Cheryl Orr and Heather Sager discuss wage deductions in a BLR webinar entitled ‘Wage Payments: What You Can and Can’t Legally Deduct from Employees’ Pay’. They provide the following information about wage deductions and wage assignments.
- Wage deductions can be voluntary or involuntary
- There is also a distinction between a wage assignment and a wage garnishment
- An wage assignment is typically something that is voluntary. It does not occur frequently
- A wage garnishment implies that a portion of the employee’s wages is going to someone else. Usually, wage garnishments are not voluntary.
- A garnishment is a court order. However, an assignment is usually something that an employee proactively seeks out or proactively negotiates with their employer. In the case of a garnishment, the employee really has no choice but the comply with the court order or the employee can choose to see an exemption
- An assignment can be treated similarly to a garnishment, but is more voluntary rather than the creditor needing to obtain a court document forces the garnishment of wages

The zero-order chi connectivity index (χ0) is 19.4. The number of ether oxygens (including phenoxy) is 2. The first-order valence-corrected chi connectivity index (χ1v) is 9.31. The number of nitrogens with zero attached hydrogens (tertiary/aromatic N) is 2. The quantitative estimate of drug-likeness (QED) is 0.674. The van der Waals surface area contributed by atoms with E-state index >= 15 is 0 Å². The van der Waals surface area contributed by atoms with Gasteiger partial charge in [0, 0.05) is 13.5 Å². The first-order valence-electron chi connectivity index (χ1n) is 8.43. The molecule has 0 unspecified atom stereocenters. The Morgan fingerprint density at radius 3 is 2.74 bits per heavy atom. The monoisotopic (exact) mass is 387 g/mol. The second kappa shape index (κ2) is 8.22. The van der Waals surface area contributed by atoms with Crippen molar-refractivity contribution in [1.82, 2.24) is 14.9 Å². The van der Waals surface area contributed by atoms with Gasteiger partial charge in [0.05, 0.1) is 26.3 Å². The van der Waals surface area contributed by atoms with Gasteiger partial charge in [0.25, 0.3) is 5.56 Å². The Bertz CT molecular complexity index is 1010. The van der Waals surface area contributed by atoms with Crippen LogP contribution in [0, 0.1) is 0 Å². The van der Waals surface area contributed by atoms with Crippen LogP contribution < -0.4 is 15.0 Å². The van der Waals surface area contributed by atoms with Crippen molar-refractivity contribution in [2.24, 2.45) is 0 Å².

- The employer should obtain proper documentation that shows that the employee agrees to the assignment of wages
Cheryl D. Orr, Esq. is a partner and co-chair of the national Labor and Employment Practice Group at Drinker Biddle & Reath LLP (www.drinkerbiddle.com). She concentrates her practice on defending employers against FLSA collective actions and state and federal wage and hour class actions, and she regularly litigates discrimination, harassment, and unfair competition claims, conducts high-level workplace investigations, develops plans for reductions in force, and offers employer advice and counseling. Orr frequently lectures on employment law topics.
Heather M. Sager, Esq. is also a partner in the Labor and Employment Practice Group at Drinker Biddle & Reath LLP. Sager focuses her practice on management-side representation in collective and class actions, with particular experience in wage and hour litigation under state and federal law, including representative claims brought under California Business & Professions Code Section 17200. She also regularly handles single and multi-plaintiff employment litigation in the areas of unfair competition, wrongful discharge, harassment and discrimination before state and federal courts and administrative agencies. In addition, Sager regularly provides management training seminars and advice and counsel on reductions in force, employee relations, and workplace policies and procedures for the firm’s clients.